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Full text of "The Cambridge Natural History"

CHAP,  in                        THE   THEROMORPHA                                pi
ground by mentioning the fact that among the Theromorpha
four distinct types of reptiles are included, which are considered
to form four orders, i.e. the Pareiasauri, the Theriodontia, the
Anomodontia (Dicynodontia), and the Placodontia.
The first of these divisions includes what seem to be basal
forms. These reptiles show numerous points of likeness to the
Amphibian Labyrinthodonts.1 On the other hand the third divi-
sion, that of the Dicynodontia, are highly - specialised Thero-
morpha, from which no further evolution would appear to have
been possible. Thus the dentition was either completely lost,
or reduced to tusks as in Dicynodon. We need not therefore
concern ourselves in the present volume with these Anomo-
donts. It is with the Theriodonts that our business lies.
The very name, be it observed, is aptly chosen on the hypo-
thesis to be explained here ; but it is not only in the teeth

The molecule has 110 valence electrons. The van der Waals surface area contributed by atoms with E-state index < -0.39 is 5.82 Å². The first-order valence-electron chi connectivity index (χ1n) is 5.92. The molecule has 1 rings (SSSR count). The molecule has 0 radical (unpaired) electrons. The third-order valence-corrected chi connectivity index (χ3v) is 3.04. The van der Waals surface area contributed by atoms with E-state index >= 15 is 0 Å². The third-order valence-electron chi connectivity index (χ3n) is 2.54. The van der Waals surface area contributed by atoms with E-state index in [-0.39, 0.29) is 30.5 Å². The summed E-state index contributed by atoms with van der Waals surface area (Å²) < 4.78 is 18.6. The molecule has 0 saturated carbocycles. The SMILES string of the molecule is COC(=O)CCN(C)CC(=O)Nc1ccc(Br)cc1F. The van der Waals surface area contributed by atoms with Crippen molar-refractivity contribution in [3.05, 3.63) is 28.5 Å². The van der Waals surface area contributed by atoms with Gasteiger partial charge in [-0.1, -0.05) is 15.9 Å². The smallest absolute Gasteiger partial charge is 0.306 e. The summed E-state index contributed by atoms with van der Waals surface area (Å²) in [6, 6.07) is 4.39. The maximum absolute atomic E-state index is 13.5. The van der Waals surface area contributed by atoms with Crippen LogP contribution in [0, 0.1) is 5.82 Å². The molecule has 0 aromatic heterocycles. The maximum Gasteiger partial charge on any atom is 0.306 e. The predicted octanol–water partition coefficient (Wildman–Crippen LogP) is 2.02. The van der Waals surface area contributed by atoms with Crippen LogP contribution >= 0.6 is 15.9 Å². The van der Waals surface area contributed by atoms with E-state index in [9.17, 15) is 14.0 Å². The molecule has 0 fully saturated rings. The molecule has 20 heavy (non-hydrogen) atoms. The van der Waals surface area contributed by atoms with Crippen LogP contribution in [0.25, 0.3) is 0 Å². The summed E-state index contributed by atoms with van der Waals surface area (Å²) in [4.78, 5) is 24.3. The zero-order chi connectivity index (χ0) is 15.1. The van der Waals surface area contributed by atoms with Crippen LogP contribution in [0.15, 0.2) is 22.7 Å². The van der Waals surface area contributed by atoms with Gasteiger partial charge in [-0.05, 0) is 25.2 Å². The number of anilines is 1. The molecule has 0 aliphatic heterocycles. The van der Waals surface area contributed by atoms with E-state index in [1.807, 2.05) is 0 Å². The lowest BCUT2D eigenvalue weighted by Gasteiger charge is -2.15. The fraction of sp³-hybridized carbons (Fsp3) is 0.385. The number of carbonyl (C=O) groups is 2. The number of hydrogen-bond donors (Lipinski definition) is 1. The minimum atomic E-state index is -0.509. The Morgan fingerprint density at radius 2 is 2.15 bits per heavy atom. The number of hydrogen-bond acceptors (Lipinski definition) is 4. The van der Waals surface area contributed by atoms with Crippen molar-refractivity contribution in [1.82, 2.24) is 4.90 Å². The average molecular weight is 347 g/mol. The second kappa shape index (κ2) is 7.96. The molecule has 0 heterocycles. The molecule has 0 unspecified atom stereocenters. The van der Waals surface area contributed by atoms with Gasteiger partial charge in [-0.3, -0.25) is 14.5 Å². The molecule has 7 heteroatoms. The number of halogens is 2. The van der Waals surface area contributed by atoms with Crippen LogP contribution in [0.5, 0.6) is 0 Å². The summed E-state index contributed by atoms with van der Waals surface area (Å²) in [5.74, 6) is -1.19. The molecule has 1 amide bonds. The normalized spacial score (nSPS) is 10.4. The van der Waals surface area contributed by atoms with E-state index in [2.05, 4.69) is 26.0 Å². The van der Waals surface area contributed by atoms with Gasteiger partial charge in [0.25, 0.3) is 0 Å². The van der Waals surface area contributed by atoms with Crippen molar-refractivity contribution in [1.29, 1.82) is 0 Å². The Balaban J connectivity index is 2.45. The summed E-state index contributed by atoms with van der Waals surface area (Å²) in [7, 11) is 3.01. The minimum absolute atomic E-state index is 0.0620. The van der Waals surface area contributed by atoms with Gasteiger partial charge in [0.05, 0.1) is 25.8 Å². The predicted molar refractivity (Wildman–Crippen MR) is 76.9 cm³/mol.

that these reptiles show likenesses to the Theria or Mammals,
but in almost every feature of their organisation. Unlike other
reptiles, the Theromorpha in general were lifted comparatively
high above the ground on legs of fair length and of mam-
malian relationship in the position of the segments of the
limbs. The typical reptile grovels upon the earth with legs
sprawling out, as indeed the very name suggests. One bar to
the Theriodonts being on the direct line of mammalian ancestry
has been urged as a preliminary difficulty, and that is their
large size. The earliest undoubted mammals were small
creatures, comparable to a Hat or a Mouse in size ; whereas a good-
sized Bear or a Wolf is a better standard of size for some of the
best-known genera of Theriodonts. It has, however, been quite
permissibly suggested that living in company with these large
Theriodonts were less obtrusive genera, from which the mammals
might have sprung. It is so familiar a fact that a given group
of animals generally contains giants, dwarfs, and members of
intermediate size, that this suggestion may almost be accepted
as a fact. It need at least present no difficulties to us in our
comparisons.
The most salient " mammalian" feature of the Theriodonts
is the heterodonty of the teeth, the pattern of the '* molars/' and
the limited number which constitute the series. The fact, too,
that they are limited to the dentary bones below and to the
1 Of. vol. viii. p. 82.